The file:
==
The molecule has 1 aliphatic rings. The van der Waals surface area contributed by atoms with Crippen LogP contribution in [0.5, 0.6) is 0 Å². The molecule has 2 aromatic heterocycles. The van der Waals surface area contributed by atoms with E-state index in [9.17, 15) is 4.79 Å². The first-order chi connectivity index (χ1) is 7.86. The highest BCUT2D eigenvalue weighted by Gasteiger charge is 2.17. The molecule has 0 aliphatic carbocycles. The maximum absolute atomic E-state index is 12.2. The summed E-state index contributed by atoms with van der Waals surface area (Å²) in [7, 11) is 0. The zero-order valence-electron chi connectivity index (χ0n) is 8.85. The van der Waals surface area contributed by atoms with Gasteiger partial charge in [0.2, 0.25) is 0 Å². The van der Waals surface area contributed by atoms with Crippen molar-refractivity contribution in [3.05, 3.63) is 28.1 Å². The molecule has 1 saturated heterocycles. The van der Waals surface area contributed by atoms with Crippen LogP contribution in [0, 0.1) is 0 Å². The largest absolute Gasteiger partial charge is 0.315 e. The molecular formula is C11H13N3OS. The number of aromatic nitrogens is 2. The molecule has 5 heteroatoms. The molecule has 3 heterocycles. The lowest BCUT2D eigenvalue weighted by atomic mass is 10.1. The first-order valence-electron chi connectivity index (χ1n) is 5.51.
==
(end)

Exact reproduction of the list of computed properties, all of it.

The molecule has 1 aliphatic rings. The van der Waals surface area contributed by atoms with Crippen LogP contribution in [0.5, 0.6) is 0 Å². The molecule has 2 aromatic heterocycles. The van der Waals surface area contributed by atoms with E-state index in [9.17, 15) is 4.79 Å². The first-order chi connectivity index (χ1) is 7.86. The highest BCUT2D eigenvalue weighted by Gasteiger charge is 2.17. The molecule has 0 aliphatic carbocycles. The maximum absolute atomic E-state index is 12.2. The summed E-state index contributed by atoms with van der Waals surface area (Å²) in [7, 11) is 0. The zero-order valence-electron chi connectivity index (χ0n) is 8.85. The van der Waals surface area contributed by atoms with Gasteiger partial charge in [0.2, 0.25) is 0 Å². The van der Waals surface area contributed by atoms with Crippen molar-refractivity contribution in [3.05, 3.63) is 28.1 Å². The molecule has 1 saturated heterocycles. The van der Waals surface area contributed by atoms with Crippen LogP contribution in [0, 0.1) is 0 Å². The largest absolute Gasteiger partial charge is 0.315 e. The molecular formula is C11H13N3OS. The number of aromatic nitrogens is 2. The molecule has 5 heteroatoms. The molecule has 3 heterocycles. The lowest BCUT2D eigenvalue weighted by atomic mass is 10.1. The first-order valence-electron chi connectivity index (χ1n) is 5.51.